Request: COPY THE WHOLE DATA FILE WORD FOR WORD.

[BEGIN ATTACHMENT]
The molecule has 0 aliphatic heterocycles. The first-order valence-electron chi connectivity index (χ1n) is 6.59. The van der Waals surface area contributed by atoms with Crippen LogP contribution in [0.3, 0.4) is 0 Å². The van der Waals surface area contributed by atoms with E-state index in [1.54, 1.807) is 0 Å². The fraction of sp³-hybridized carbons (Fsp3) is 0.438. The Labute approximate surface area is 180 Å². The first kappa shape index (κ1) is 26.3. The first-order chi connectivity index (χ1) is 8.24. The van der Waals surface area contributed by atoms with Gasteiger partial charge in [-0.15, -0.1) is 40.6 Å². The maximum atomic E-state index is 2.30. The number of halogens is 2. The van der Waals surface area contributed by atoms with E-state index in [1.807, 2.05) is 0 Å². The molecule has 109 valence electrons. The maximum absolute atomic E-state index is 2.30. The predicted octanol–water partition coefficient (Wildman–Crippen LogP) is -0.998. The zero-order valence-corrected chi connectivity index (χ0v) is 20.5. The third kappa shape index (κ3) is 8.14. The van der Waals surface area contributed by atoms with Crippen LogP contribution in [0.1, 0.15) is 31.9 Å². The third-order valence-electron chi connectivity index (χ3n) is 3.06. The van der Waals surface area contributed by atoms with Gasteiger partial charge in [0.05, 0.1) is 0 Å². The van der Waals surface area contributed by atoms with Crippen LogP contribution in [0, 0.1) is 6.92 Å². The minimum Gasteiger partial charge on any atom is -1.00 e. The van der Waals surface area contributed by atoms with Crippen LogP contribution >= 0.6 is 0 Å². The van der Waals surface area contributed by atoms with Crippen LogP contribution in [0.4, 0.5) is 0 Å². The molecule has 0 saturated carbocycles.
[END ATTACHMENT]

The molecule has 0 aliphatic heterocycles. The first-order valence-electron chi connectivity index (χ1n) is 6.59. The van der Waals surface area contributed by atoms with Crippen LogP contribution in [0.3, 0.4) is 0 Å². The van der Waals surface area contributed by atoms with E-state index in [1.54, 1.807) is 0 Å². The fraction of sp³-hybridized carbons (Fsp3) is 0.438. The Labute approximate surface area is 180 Å². The first kappa shape index (κ1) is 26.3. The first-order chi connectivity index (χ1) is 8.24. The van der Waals surface area contributed by atoms with Gasteiger partial charge in [-0.15, -0.1) is 40.6 Å². The maximum atomic E-state index is 2.30. The number of halogens is 2. The van der Waals surface area contributed by atoms with E-state index in [1.807, 2.05) is 0 Å². The molecule has 109 valence electrons. The maximum absolute atomic E-state index is 2.30. The predicted octanol–water partition coefficient (Wildman–Crippen LogP) is -0.998. The zero-order valence-corrected chi connectivity index (χ0v) is 20.5. The third kappa shape index (κ3) is 8.14. The van der Waals surface area contributed by atoms with Crippen LogP contribution in [0.1, 0.15) is 31.9 Å². The third-order valence-electron chi connectivity index (χ3n) is 3.06. The van der Waals surface area contributed by atoms with Gasteiger partial charge in [0.05, 0.1) is 0 Å². The van der Waals surface area contributed by atoms with Crippen LogP contribution in [0, 0.1) is 6.92 Å². The minimum Gasteiger partial charge on any atom is -1.00 e. The van der Waals surface area contributed by atoms with Crippen LogP contribution >= 0.6 is 0 Å². The van der Waals surface area contributed by atoms with Crippen LogP contribution in [0.4, 0.5) is 0 Å². The molecule has 0 saturated carbocycles.